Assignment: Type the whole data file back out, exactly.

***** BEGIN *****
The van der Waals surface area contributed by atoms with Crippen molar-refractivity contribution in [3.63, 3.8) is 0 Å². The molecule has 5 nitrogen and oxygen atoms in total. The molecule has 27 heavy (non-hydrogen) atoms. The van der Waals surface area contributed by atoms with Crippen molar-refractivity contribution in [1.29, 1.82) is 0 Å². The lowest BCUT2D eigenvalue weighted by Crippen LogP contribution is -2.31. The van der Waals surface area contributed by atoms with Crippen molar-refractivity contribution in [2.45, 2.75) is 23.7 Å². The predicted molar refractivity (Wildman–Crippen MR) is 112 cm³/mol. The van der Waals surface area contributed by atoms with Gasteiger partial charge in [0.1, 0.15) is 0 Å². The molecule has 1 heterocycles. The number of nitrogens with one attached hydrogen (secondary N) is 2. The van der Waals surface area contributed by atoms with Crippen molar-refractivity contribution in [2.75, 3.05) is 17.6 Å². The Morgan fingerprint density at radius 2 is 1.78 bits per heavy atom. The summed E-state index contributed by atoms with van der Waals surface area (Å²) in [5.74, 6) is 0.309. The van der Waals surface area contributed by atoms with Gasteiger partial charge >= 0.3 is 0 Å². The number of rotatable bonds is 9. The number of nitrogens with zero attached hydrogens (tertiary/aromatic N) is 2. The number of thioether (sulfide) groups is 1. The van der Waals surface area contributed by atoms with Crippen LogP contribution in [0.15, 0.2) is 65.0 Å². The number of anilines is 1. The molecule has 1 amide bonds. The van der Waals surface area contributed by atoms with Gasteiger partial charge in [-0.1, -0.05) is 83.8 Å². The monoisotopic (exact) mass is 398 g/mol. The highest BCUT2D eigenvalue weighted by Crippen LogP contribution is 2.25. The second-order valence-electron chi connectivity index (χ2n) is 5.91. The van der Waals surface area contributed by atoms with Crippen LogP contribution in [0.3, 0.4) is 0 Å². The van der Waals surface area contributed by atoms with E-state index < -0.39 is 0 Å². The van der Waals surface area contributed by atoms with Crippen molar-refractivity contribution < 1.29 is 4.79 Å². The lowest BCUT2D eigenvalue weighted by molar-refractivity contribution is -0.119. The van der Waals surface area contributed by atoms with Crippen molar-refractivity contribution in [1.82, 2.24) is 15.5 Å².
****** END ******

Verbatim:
The van der Waals surface area contributed by atoms with Crippen molar-refractivity contribution in [3.63, 3.8) is 0 Å². The molecule has 5 nitrogen and oxygen atoms in total. The molecule has 27 heavy (non-hydrogen) atoms. The van der Waals surface area contributed by atoms with Crippen molar-refractivity contribution in [1.29, 1.82) is 0 Å². The lowest BCUT2D eigenvalue weighted by Crippen LogP contribution is -2.31. The van der Waals surface area contributed by atoms with Crippen molar-refractivity contribution in [2.45, 2.75) is 23.7 Å². The predicted molar refractivity (Wildman–Crippen MR) is 112 cm³/mol. The van der Waals surface area contributed by atoms with Gasteiger partial charge in [0.1, 0.15) is 0 Å². The molecule has 1 heterocycles. The number of nitrogens with one attached hydrogen (secondary N) is 2. The van der Waals surface area contributed by atoms with Crippen molar-refractivity contribution in [2.75, 3.05) is 17.6 Å². The Morgan fingerprint density at radius 2 is 1.78 bits per heavy atom. The summed E-state index contributed by atoms with van der Waals surface area (Å²) in [5.74, 6) is 0.309. The van der Waals surface area contributed by atoms with Gasteiger partial charge >= 0.3 is 0 Å². The number of rotatable bonds is 9. The number of nitrogens with zero attached hydrogens (tertiary/aromatic N) is 2. The number of thioether (sulfide) groups is 1. The van der Waals surface area contributed by atoms with Crippen LogP contribution in [0.15, 0.2) is 65.0 Å². The number of anilines is 1. The molecule has 1 amide bonds. The van der Waals surface area contributed by atoms with Gasteiger partial charge in [-0.1, -0.05) is 83.8 Å². The monoisotopic (exact) mass is 398 g/mol. The highest BCUT2D eigenvalue weighted by Crippen LogP contribution is 2.25. The second-order valence-electron chi connectivity index (χ2n) is 5.91. The van der Waals surface area contributed by atoms with Crippen LogP contribution in [0.3, 0.4) is 0 Å². The van der Waals surface area contributed by atoms with E-state index < -0.39 is 0 Å². The van der Waals surface area contributed by atoms with Crippen molar-refractivity contribution < 1.29 is 4.79 Å². The lowest BCUT2D eigenvalue weighted by molar-refractivity contribution is -0.119. The van der Waals surface area contributed by atoms with Crippen molar-refractivity contribution in [1.82, 2.24) is 15.5 Å².